Category Archives: Immigration

"English football needs fewer English footballers"

I haven’t examined this issue at all, but Chris Cook tells a plausible story:

Britain’s Home Office operates a surprising policy: helping Manchester United, Arsenal, Chelsea and Liverpool to dominate football’s Premier League whilst also inflating footballers’ wages, so pushing up ticket prices. These all flow from its ill-considered immigration rules.

This would not be such a problem if the government were to confine its attention to the beautiful game. But, now, it is applying the principles that inform its immigration rules for footballers more widely. Under its newly-tightened system, companies can hire non-European staff only if they meet thresholds for skills and training to enter the country.

In football, the rules have long allowed non-Europeans to play professional football in the UK only if they have played internationally, representing a country whose national team is in the world top 70. Rich teams, such as Chelsea, can improve their midfields by hiring Brazilian World Cup winners.

But poorer teams near the bottom of the Premier League cannot shop in that market. For the most part, they are stuck with what they can scrape together from Europe. The result is that weaker teams suffer, particularly when trying to fill specialised positions – good left-backs are rare. In addition, since lousy European players do not face competition from similarly lousy non-Europeans, their wages are driven up. So, as well as making the league competition less intense, these restrictions on the supply of workers help to pump up ticket prices for ropey teams.

"Why Do Skilled Immigrants Struggle in the Labor Market? A Field Experiment with Six Thousand Resumes"

NBER Digest:

Ethnic discrimination may explain a significant part of why recent skilled immigrants have much poorer prospects than non-immigrants in the Canadian labor market. In Why Do Skilled Immigrants Struggle in the Labor Market? A Field Experiment with Six Thousand Resumes (NBER Working Paper No. 15036), Philip Oreopoulos estimates the effect of various individual attributes on the likelihood that a job applicant will receive an interview request. He finds that interview request rates for English-named applicants with Canadian education and experience were more than three times higher than for resumes with Chinese, Indian, or Pakistani names with foreign education and experience (5 percent versus 16 percent) — but they were no different than for foreign applicants from Britain. Employers also valued experience acquired in Canada much more than experience acquired in a foreign country. Changing foreign resumes to include only experience from Canada raised callback rates to 11 percent. And, among resumes listing four to six years of Canadian experience, whether an applicant’s degree was from Canada, or whether the applicant obtained additional Canadian education had no impact on the chances for an interview request.

Canadian applicants who differed only by name had substantially different callback rates: those with English-sounding names received interview requests 40 percent more often than applicants with Chinese, Indian, or Pakistani names (16 percent versus 11 percent). The “discrimination” was particularly pronounced in administrative, finance, and retail jobs.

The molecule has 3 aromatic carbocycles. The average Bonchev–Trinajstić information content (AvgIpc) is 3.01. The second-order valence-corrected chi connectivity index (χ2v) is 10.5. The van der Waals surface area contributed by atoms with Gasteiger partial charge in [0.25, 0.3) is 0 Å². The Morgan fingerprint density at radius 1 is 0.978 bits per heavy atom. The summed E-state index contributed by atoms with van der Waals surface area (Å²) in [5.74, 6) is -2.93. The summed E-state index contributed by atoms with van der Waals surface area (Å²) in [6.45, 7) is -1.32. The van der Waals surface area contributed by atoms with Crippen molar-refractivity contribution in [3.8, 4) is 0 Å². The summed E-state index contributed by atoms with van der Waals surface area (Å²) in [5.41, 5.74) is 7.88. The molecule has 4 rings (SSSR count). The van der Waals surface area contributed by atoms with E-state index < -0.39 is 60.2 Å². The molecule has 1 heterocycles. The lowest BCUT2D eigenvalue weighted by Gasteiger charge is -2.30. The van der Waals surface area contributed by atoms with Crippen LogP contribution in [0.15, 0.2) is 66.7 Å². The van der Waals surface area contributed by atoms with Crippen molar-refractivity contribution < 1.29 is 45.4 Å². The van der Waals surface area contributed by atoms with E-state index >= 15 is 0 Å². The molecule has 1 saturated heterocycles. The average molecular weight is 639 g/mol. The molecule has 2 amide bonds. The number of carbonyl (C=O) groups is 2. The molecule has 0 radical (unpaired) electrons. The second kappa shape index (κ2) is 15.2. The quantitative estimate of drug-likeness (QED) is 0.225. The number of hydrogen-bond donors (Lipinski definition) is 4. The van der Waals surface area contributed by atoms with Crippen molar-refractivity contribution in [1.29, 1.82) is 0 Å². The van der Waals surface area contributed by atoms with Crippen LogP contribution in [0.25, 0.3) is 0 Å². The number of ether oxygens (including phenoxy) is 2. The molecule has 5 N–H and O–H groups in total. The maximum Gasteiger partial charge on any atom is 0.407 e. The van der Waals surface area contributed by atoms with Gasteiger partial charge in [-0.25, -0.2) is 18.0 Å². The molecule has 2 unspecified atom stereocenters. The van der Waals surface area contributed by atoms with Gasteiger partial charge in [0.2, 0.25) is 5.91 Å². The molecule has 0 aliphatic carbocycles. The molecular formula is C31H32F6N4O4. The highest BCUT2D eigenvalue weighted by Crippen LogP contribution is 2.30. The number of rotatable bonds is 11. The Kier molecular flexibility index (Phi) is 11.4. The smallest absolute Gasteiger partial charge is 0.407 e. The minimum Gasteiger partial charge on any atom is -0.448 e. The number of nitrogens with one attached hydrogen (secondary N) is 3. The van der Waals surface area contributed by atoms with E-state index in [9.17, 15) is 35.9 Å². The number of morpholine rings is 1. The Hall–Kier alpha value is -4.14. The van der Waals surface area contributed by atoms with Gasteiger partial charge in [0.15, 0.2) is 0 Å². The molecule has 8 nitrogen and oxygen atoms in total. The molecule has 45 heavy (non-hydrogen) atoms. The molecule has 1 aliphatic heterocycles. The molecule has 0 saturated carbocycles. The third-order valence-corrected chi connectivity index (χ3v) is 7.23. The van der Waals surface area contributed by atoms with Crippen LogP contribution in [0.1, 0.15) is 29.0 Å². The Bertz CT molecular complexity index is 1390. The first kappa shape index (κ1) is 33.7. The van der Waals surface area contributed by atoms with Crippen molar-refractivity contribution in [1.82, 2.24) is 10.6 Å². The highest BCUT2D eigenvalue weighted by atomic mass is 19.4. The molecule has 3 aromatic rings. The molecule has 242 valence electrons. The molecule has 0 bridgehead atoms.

Most immigrants come to Canada on a point system, which attempts to attract the most educated and experienced foreign employees, who are in demand by the industry. However, for a given level of education, the earnings gap between recent immigrants and natives is more than 50 percent. To try to understand this, Oreopoulos sent out over 6000 mock resumes to job postings in Toronto, all of which required an undergraduate degree and several years of work experience. The job postings came from a range of industries, and the mock resumes were carefully designed to reflect actual resumes supplied by recent immigrant and Canadian native job hunters. Oreopoulos randomly assigned each applicant a common Chinese, English, Indian, or Pakistani name, as well as either foreign or Canadian education and work experience and other applicant characteristics. By doing so, he was able to investigate the effect of particular attributes on an employer’s decision to call an applicant back for an interview.

Oreopoulos further finds that the evaluators’ gender and ethnicity were not driving the differences in callback rates: in fact, evaluators with Asian or Indian accents and names were slightly more likely to call back an applicant with an English name. He concludes that, for resumes listing more than five years of experience, “an applicant’s name matters considerably more than his additional education, multiple language skills, and extracurricular activities” in the Canadian labor market.

The H1-B constraint no longer binds

Michael Clemens wanted to study the effects of the H1-B visa lottery. But there may be no lottery this year:

For the first time in several years the H1B visa programme, once the most sought after among Indian professionals, is unlikely to reach its cap of 65,000 before the start of the 2010 fiscal with nearly 20,000 slots lying vacant thanks to the tattered US economy.

The US Citizenship and Immigration Services said it has received approximately 49,000 H1B petitions till August seven counting toward the Congressionally-mandated 65,000 cap, more than four months after it started accepting applications for visas for the 2010 fiscal begining this October.

This is in contrast to the previous years when the USCIS had to resort to computerised draw of lots as it received petitions outnumbering several times more than the Congressional mandated cap of 65,000 within the first few days after it started receiving H-1B applications.

What is the distributional impact of low-skilled immigration to the US?

Dani Rodrik argues that maximizing the gains from trade liberalization should involve considerations of (1) efficiency, (2) second-best imperfections/externalities, and (3) distributional impact.

Rodrik argues that we should not prioritize liberalization of unskilled immigration to the US because it may cause “adverse movements in income distribution.” Unfortunately, Rodrik does not define what constitutes an adverse distributional effect.

I assume that Rodrik would not oppose a Pareto improvement that raised the real income of every member of the population but yielded disproportionate gains to the rich and therefore worsened the Gini coefficient (or other measures of distributional skew). Presumably, the concern about the distributional impact translates into something like a social welfare function that gives greater weight to the less well-off.

But allowing more low-skilled migrants to enter the United States would produce massive gains for those laborers. And immigrants from developing countries are frequently significantly poorer than low-skilled American workers. Significantly improving the welfare of those who are less well-off due to being born on the wrong side of an arbitrary line strikes me as a desirable distributional shift from a global perspective.